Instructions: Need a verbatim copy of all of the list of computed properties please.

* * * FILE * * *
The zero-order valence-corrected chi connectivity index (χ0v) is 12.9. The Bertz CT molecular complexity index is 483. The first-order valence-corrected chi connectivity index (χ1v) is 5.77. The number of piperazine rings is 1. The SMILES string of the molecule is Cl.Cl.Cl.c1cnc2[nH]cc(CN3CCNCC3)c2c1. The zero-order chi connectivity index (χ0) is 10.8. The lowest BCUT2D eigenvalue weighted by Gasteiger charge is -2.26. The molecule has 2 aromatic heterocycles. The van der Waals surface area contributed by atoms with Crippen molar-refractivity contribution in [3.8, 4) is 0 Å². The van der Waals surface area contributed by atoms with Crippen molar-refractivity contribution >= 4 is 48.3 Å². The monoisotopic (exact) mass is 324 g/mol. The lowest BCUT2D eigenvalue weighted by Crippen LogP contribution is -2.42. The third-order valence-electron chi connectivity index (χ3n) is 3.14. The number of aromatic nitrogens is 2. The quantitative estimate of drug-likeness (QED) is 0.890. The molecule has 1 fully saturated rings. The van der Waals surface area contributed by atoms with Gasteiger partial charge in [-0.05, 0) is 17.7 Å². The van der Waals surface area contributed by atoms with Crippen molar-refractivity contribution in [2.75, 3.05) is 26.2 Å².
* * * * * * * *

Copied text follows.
The zero-order valence-corrected chi connectivity index (χ0v) is 12.9. The Bertz CT molecular complexity index is 483. The first-order valence-corrected chi connectivity index (χ1v) is 5.77. The number of piperazine rings is 1. The SMILES string of the molecule is Cl.Cl.Cl.c1cnc2[nH]cc(CN3CCNCC3)c2c1. The zero-order chi connectivity index (χ0) is 10.8. The lowest BCUT2D eigenvalue weighted by Gasteiger charge is -2.26. The molecule has 2 aromatic heterocycles. The van der Waals surface area contributed by atoms with Crippen molar-refractivity contribution in [3.8, 4) is 0 Å². The van der Waals surface area contributed by atoms with Crippen molar-refractivity contribution >= 4 is 48.3 Å². The monoisotopic (exact) mass is 324 g/mol. The lowest BCUT2D eigenvalue weighted by Crippen LogP contribution is -2.42. The third-order valence-electron chi connectivity index (χ3n) is 3.14. The number of aromatic nitrogens is 2. The quantitative estimate of drug-likeness (QED) is 0.890. The molecule has 1 fully saturated rings. The van der Waals surface area contributed by atoms with Gasteiger partial charge in [-0.05, 0) is 17.7 Å². The van der Waals surface area contributed by atoms with Crippen molar-refractivity contribution in [2.75, 3.05) is 26.2 Å².